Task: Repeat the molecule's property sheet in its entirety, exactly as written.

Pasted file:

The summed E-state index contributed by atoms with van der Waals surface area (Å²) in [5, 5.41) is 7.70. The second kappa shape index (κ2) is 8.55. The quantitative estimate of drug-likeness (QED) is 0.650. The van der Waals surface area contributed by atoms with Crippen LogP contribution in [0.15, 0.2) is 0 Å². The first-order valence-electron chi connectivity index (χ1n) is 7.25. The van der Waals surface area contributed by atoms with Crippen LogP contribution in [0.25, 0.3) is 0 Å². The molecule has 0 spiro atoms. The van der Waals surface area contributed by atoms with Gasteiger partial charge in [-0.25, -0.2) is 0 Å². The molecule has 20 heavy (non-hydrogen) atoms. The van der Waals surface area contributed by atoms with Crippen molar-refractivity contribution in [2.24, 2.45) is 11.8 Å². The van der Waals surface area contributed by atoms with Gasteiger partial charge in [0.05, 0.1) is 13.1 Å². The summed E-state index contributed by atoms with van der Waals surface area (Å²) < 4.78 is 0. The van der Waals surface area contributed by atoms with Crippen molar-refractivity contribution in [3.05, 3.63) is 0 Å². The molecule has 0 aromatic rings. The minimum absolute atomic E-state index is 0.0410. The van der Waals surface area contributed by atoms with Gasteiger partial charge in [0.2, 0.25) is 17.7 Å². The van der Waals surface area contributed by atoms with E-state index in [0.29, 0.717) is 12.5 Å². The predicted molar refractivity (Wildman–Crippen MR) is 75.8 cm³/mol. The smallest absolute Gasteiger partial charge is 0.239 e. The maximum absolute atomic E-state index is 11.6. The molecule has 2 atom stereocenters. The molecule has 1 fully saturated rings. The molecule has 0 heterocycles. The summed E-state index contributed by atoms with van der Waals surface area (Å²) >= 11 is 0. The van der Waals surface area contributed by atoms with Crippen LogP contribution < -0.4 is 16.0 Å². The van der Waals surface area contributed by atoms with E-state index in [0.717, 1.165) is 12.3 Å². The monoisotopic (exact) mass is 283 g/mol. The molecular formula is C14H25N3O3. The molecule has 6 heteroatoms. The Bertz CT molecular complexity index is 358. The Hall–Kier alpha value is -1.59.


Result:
The summed E-state index contributed by atoms with van der Waals surface area (Å²) in [5, 5.41) is 7.70. The second kappa shape index (κ2) is 8.55. The quantitative estimate of drug-likeness (QED) is 0.650. The van der Waals surface area contributed by atoms with Crippen LogP contribution in [0.15, 0.2) is 0 Å². The first-order valence-electron chi connectivity index (χ1n) is 7.25. The van der Waals surface area contributed by atoms with Crippen LogP contribution in [0.25, 0.3) is 0 Å². The molecule has 0 spiro atoms. The van der Waals surface area contributed by atoms with Gasteiger partial charge in [-0.25, -0.2) is 0 Å². The molecule has 20 heavy (non-hydrogen) atoms. The van der Waals surface area contributed by atoms with Crippen molar-refractivity contribution in [2.24, 2.45) is 11.8 Å². The van der Waals surface area contributed by atoms with Gasteiger partial charge in [0.05, 0.1) is 13.1 Å². The summed E-state index contributed by atoms with van der Waals surface area (Å²) < 4.78 is 0. The van der Waals surface area contributed by atoms with Crippen molar-refractivity contribution in [3.05, 3.63) is 0 Å². The molecule has 0 aromatic rings. The minimum absolute atomic E-state index is 0.0410. The van der Waals surface area contributed by atoms with Gasteiger partial charge in [0.2, 0.25) is 17.7 Å². The van der Waals surface area contributed by atoms with E-state index in [0.29, 0.717) is 12.5 Å². The predicted molar refractivity (Wildman–Crippen MR) is 75.8 cm³/mol. The smallest absolute Gasteiger partial charge is 0.239 e. The maximum absolute atomic E-state index is 11.6. The molecule has 2 atom stereocenters. The molecule has 1 fully saturated rings. The molecule has 0 heterocycles. The summed E-state index contributed by atoms with van der Waals surface area (Å²) >= 11 is 0. The van der Waals surface area contributed by atoms with Crippen LogP contribution < -0.4 is 16.0 Å². The van der Waals surface area contributed by atoms with E-state index in [0.717, 1.165) is 12.3 Å². The monoisotopic (exact) mass is 283 g/mol. The molecular formula is C14H25N3O3. The molecule has 6 heteroatoms. The Bertz CT molecular complexity index is 358. The Hall–Kier alpha value is -1.59.